How to hack your mountain biking skills to the next level | SummitDaily.com

How to hack your mountain biking skills to the next level

by Phil Lindeman

Few things are more frustrating for trail runners and mountain bikers than hitting a plateau. And, if you've been doing this long enough, you know it can hit anyone, even die-hard fitness junkies who spend most of the winter months on the treadmill and stationary bike.

Never fear — there's hope for you yet.

"It's important to not burn yourself out or over-focus when you're training for a race," said Kelly Gerken, fitness supervisor with the Breckenridge Recreation Center. "There's a mental conditioning coach, named Chris Jenzen, and he says it's important to let your mind have downtime from running, as well as your body."

A training regimen for cardio-heavy summer sports like cycling begins early, long before the thick of race season, and taking a methodical approach will help your body and mind reach a peak at the exact right time.

Full body training

Sometimes, road cyclists and mountain bikers alike get too caught up on training in the saddle. Spin classes and solo workouts are fine and dandy, but, if you plan to hit Summit County's endless singletrack this summer, you need to look at the whole picture.

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"The legs are of course a huge component, but your calves and upper body are also huge," said Renee Rogers, fitness coordinator at the Silverthorne Recreation Center. "When you're really climbing up a hill and engaged, you want a strong back and core. The stronger you can be up top, the longer you will last."

In other words, biking ain't only about meaty thighs: about 75 percent of every pedal stroke comes from your calves, Rogers says, and anyone eyeing rides of five or more hours needs bicep and tricep strength to handle sustained uphills and downhills.

After a ride, be sure to show your body a little TLC with a simple recovery. Rogers suggests walking and gently circling your ankles to stretch out your calves. Another option is heading to the pool for a cool-down, and always being sure to hydrate throughout. "You want to flush out the lactic acid anytime you're active," Rogers said. "If your muscles are working one direction, you want to stretch them in the opposite direction. Think about biking: You have a few hours of the forward motion, so you need to stretch back, into the back of your quad, after you're done."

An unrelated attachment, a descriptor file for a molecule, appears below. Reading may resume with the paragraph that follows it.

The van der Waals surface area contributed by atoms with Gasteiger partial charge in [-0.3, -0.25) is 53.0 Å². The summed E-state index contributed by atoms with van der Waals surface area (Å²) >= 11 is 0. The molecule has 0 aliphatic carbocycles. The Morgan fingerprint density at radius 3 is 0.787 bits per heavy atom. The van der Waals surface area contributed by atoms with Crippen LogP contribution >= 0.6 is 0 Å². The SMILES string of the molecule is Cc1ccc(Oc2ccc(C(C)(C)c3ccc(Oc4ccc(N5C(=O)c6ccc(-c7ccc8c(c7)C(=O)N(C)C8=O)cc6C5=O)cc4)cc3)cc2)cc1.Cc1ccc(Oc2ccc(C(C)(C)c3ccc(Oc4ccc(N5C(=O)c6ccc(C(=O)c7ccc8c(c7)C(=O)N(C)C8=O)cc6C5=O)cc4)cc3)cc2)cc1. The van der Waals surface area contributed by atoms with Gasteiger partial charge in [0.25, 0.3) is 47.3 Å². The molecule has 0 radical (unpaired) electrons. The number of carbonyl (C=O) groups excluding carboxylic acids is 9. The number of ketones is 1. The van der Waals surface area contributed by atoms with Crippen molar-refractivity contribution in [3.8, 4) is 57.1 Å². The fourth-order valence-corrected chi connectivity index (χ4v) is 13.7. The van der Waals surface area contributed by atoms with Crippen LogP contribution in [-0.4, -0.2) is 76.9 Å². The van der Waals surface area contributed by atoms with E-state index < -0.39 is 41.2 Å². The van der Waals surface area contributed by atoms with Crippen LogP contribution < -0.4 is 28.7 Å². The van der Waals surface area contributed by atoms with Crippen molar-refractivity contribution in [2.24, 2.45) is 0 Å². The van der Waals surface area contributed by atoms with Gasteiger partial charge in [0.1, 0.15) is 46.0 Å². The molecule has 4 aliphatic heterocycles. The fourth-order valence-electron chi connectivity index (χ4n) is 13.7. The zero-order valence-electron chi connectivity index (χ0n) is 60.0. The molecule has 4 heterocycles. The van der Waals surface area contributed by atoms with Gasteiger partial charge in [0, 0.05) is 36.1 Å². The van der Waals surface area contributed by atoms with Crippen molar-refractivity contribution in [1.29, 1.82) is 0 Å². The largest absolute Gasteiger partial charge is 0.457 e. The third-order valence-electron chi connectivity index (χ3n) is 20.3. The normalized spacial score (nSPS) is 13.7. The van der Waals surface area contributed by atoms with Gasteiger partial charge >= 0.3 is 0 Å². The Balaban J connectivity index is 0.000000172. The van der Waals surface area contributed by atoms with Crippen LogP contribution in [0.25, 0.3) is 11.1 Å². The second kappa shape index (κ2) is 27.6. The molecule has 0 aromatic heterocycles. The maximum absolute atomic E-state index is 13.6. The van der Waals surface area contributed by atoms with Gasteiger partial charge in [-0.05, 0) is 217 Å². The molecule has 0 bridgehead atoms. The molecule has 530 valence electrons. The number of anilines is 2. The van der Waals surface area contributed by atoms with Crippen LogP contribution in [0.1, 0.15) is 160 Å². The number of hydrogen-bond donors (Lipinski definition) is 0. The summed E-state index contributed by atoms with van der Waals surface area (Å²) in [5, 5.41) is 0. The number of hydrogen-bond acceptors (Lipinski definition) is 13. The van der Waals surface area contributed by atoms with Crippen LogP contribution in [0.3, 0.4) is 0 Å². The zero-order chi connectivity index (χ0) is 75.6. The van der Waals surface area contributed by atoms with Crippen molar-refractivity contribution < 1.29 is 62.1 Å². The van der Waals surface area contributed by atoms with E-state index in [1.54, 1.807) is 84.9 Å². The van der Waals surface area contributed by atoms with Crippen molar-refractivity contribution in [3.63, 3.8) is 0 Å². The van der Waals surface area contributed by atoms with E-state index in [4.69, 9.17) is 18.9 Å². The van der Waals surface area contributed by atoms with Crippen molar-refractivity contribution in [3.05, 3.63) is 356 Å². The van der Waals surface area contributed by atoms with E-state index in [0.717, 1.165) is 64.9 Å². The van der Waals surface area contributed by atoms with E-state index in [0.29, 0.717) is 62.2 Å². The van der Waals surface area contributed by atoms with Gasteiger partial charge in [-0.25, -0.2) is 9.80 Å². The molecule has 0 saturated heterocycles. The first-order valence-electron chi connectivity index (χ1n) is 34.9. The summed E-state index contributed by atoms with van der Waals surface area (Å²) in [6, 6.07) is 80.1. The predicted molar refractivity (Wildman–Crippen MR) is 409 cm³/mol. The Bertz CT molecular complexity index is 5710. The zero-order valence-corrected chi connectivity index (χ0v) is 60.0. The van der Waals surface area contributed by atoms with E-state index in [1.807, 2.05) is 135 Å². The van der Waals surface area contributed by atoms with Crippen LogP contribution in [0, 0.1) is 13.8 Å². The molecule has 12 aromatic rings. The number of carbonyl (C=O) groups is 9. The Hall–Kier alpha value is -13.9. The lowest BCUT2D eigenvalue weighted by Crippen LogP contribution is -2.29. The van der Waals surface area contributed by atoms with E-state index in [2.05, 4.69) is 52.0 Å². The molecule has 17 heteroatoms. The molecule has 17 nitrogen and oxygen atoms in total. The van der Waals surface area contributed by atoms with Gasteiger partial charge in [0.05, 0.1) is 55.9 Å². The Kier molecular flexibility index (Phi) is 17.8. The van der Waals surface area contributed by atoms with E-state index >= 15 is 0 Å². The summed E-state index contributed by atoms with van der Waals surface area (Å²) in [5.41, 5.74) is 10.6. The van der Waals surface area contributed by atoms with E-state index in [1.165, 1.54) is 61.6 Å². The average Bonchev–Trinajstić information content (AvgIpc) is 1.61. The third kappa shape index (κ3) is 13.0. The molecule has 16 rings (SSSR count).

The moves

Standing calf raises: Stand straight, with heels slightly apart and arms at your sides (weights optional). Slowly rise to your toes, hold for three counts, and then return to your heels. Repeat 20-30 reps for three sets. When it gets too easy, add weight, stand on a stair with heels hanging over, or use a seated calf-raise machine.

Leg curls:

Hamstrings, quads and calves are all intricately connected. To build hamstring strength, try a seated leg curl machine (legs curl beneath the body) or a prone machine (legs curl over body).

Pushups:

Biceps, triceps and pecs are vital for long, sustained climbs. Keep your back straight and core activated throughout. Try 10-20 reps for three sets. Increase as needed. The goal here is endurance, not strength.

Bridge position:

This one works your legs and core. Begin on your back, with knees bent and heels planted 6-12 inches ahead of your butt. Keep your eyes on the ceiling and lift your hips. Hold 10-30 seconds and return to the ground. Do 15 reps for three sets.

For an advanced bridge extend one leg when your hips are lifted. Return to the ground and lift the other. You can also add a fitness ball beneath your heels and roll in with every lift.

Seated back rows: This one works your biceps, triceps and upper-back muscles. On a seated back row machine, grip the handles and lean back until your body is slightly past 90 degrees, with knees slightly bent, back straight and shoulders stacked. Pull handles to your chest in a controlled motion. Try 10-15 reps for three sets.

For an advanced exercise try single-arm rows on the machine or bent-over rows with dumbbells.